8.) Knapsack Day Three Of My New Life
Indicative of emo/pop-punk marvels to come, Day Three Of My New Life took Knapsack’s unassuming melodic post-hardcore and carved it into hook-filled shape. Take “Thursday Side Of The Street,” a song whose potentially hidden tunefulness (it’s not hard to imagine a more passive, obstusely-produced version of this song that doesn’t jab at its ups and downs the way Trombino does) is instead made three-dimensional and vibrant. Like so many of Trombino’s best productions, the verses rumble along over grinding bass (seriously, you can spot Trombino’s recording of a picked Fender bass with one ear) and the choruses burst in Technicolor. The guitars sound smaller than they would by the start of the 2000s (when they would become the size of billboards), but the room Trombino gives to Blair Shehan’s shout-sung hooks and the song’s quietly sparkling clean-guitar bridge would remain a constant.
7.) Mineral EndSerenading
More spacious, less effervescent and bright than the Bleed American/Say It Like You Mean It/Dude Ranch aesthetic we tend to associate with Trombino, EndSerenading is nevertheless a beautifully captured document. Especially striking are the steely, cascading guitars that defined Mineral’s wide-screen emo, unfurling arpeggios that Trombino gave much of the spotlight to, so that listening to a song like “LoveLetterTypewriter” (Mineral apparently hated the “Space” bar in 1998) means hearing singer Chris Simpson flanked by these poignantly cycling guitars like a voice plinking around the gears of a pocket watch. EndSerenading was largely a more gentle, brooding affair than Mineral’s debut, 1997’s The Power of Failing, and Trombino shows a similar light touch, striking a balance that captured the album’s complex motions while letting the guitars stay pristine, hanging somewhere in the balance. The rhythm section, at times solidly basic, at others the most energized facets of these songs, is especially well realized through Trombino’s production, a running theme for an engineer who started out drumming in hardcore bands.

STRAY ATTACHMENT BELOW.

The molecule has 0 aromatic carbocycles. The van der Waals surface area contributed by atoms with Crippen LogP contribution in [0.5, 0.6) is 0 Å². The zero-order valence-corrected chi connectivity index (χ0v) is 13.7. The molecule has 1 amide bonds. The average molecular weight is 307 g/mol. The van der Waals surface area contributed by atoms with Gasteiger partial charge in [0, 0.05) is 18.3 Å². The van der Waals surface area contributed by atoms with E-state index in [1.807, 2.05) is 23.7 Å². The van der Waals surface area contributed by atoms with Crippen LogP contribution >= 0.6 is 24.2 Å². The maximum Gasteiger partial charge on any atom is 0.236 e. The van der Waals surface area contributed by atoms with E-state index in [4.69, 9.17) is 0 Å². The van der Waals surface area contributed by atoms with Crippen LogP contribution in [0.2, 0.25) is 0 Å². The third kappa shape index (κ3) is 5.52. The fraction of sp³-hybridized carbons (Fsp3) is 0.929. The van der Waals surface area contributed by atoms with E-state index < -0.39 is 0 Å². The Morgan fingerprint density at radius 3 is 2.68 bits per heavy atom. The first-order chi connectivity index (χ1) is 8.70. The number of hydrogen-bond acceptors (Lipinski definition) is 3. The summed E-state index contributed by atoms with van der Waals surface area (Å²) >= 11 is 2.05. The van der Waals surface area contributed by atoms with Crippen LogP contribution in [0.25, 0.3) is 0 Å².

6.) Boilermaker Leucadia